Monday, April 16, 2012

Review: The Holy Trinity of American Sports by C. Forney

      I dig books on language and explorations of how language influences our thinking in daily life. So when in the course of my daily toil I came across The Holy Trinity of American Sports: Civil Religion in Football, Baseball and Basketball by Craig A. Forney I was intrigued. When the first sentence read at random was "Extraordinary gifts of marriage call for gift of a stone in the shape of a baseball park" I was hooked. Unfortunately that hooked feeling didn't last long.
  Forney takes three institution of sport in America, football, basketball and baseball and examine the linguistic and societal connection to civil religion. He has some really good observations, especially along the lines of metaphor in sport and the language of civil religion. Forney notes references to LeBron James as "the One"..."apparently the savior of play on the hardwood." (p. 2) Also dimensions of religion such as ritual, sacred stories, doctrine, ethics (daily practice), social interactions and dimensions of experience. (p. 4-5) Each one of these dimensions, he rightly points out, has direct parallel and/or links to the world of any one of "Big Three". Forney does a good job pointing out each one of the sports' reliance or dependence on the spoken word. (p. 36-37) He recognizes the role that language and identification plays in each one of these sports, both for the players and the fans.
There are, however, several rather significant shortcomings to this book . The least subjective shortcoming is that the book reads like a poorly edited grouping of redundant conference papers. There are several sentences missing key words throughout the book. While the repetition of ideas is necessary to making or driving a point home, the repeated ideas in this book become tedious as they are often repeated verbatim in various sections throughout the book.
The most objectionable part of this book come when Forney begins to develop that these three sports represent. For ease of example, and brevity, I've chosen baseball. For example "Baseball illustrates the American mythology of unlimited freedom to come." (p. 71) "Baseball expresses the American expectation of immanent truth to come, ideal time of finding abundant understanding from within the commonplace." (p. 110) Finally, "Baseball expresses the American aspiration for a future of manifold benefit from divine forces." (p. 118) I would have less issue with these assertions if there were adequate support via observation or research. There is no research, as second/supporting opinion, and the observed support is less than convincing. For example, Forney makes mention of pitching "...seemingly aided by some invisible force." (p. 118) Also, "outfielders sprint and leap in full extension to rob the opportunity of an apparent base hit, enacting an almost miraculous turn of fate." (p. 119) The book has a large number of these types of statements, extending to basketball and football as well. I'm not sure if it's my failure to look at baseball more holistically or at a deeper level but in my watching and talking about baseball there was never/has not been a sense that anything outside of the the players was motivating their actions.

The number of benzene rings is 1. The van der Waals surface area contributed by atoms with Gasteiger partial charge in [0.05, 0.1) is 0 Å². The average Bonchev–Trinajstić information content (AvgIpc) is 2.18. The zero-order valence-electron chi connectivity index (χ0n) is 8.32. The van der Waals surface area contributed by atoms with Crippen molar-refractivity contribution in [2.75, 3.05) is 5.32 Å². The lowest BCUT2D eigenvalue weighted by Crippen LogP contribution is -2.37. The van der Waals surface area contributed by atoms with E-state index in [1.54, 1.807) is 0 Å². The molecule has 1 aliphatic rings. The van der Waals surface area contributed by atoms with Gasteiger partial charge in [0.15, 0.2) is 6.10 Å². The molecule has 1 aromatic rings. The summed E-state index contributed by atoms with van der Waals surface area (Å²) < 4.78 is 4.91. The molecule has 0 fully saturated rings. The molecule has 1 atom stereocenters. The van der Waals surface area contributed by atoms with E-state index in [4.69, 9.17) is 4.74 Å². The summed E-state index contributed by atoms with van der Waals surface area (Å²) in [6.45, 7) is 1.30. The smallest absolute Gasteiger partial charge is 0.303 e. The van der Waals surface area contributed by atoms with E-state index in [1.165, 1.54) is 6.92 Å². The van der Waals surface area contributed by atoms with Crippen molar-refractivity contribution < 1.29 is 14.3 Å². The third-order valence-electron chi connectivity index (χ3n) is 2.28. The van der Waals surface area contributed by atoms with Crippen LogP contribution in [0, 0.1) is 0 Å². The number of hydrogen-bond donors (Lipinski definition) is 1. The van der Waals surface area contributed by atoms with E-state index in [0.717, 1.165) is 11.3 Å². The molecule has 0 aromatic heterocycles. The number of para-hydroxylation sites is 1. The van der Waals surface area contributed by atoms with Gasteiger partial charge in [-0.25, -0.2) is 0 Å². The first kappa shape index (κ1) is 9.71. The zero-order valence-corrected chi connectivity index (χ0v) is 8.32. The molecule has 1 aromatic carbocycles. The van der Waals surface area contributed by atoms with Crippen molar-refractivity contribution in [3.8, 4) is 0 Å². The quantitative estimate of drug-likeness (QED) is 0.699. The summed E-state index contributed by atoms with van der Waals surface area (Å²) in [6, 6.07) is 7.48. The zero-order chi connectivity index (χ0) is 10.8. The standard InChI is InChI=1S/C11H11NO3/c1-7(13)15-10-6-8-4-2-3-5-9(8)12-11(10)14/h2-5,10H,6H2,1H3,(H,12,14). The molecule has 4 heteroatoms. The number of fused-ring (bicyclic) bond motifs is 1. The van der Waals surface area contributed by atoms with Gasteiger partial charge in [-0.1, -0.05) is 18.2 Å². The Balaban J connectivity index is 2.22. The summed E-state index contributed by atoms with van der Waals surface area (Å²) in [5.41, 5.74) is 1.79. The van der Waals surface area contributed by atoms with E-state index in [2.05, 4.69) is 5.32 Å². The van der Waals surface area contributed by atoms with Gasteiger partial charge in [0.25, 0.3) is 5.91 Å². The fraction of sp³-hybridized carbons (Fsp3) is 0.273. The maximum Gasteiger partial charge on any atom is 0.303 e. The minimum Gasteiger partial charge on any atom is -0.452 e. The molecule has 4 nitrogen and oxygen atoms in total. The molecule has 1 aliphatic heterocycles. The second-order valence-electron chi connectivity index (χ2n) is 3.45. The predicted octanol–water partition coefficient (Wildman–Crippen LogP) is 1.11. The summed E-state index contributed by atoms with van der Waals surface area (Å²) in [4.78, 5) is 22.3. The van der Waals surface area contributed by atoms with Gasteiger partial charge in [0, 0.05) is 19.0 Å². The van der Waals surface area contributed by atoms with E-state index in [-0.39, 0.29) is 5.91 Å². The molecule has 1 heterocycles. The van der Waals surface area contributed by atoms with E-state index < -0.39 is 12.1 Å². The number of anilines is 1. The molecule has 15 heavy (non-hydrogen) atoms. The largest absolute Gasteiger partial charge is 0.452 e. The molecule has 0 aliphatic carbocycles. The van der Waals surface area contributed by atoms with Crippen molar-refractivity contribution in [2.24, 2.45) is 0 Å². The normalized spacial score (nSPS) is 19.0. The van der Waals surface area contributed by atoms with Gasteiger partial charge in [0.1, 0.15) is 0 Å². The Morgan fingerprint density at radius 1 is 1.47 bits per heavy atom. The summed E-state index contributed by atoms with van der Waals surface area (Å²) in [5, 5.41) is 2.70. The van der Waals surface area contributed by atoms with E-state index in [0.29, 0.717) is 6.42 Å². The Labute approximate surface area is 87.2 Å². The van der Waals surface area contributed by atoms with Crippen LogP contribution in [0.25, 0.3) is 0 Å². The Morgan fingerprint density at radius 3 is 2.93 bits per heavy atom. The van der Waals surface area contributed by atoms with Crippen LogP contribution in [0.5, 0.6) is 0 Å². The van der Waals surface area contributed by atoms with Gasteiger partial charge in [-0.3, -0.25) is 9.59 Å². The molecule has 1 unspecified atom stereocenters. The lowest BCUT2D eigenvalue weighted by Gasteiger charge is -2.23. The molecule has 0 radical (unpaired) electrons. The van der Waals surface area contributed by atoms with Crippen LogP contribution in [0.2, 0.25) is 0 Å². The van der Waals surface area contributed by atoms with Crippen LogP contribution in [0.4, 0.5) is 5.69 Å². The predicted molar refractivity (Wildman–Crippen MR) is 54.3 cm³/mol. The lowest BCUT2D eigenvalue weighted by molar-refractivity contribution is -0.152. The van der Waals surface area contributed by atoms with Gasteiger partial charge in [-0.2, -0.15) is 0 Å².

This type of analysis bothers me on three levels. One, it reads like the Freudian or literary pscyhoanalysis that literary criticism took which makes sweeping assumptions about the author based upon very loose readings of the text with very little to support these assertions other than authorial conjecture. These sentences quoted above, and others reflect this type of extremely loose reading of the text/sport.
Secondly, this analysis fails to take into account that sometime the game is just a game. Players do seemingly amazing things because it is their job which is to stop the ball or hit the home run enough times to win the game. This book fails to engage with the many millions of dollars that are paid to players in an effort to entice them to more championships and better results. 
Third, even thought it is possible to observe or read a particular set of ideas from a unique event, or in this case sport(s), does that mean it is a correct reading? I'm not convinced that Forney is able to fully engage his reading of sport with convincing arguments based upon his own observation. There is less argument for his view point and more of a categorical statement of act. To give the kind of credence to baseball, in the examples above, also fails to taken into example the rulebook which governs what type of play is deemed admissible or incorrect. I also question if these aspects of baseball are observable at this point, does this mean that this what the founders of the game had in mind?
     Forney makes excellent points in comparison of civil religion, language and sport at the beginning of this book. There are many cross-overs between how many fans approach sports and the manner in which civil religion is discussed.
The end result is that this book has a good premise but finishes rather poorly. Forney fails, in my opinion, to consistently demonstrate how sports draws upon the language and practice of civil religion. What could have been a good idea is lost to abstract assertions that lack the foundation of solid argument or research to convince the reader of their efficacy.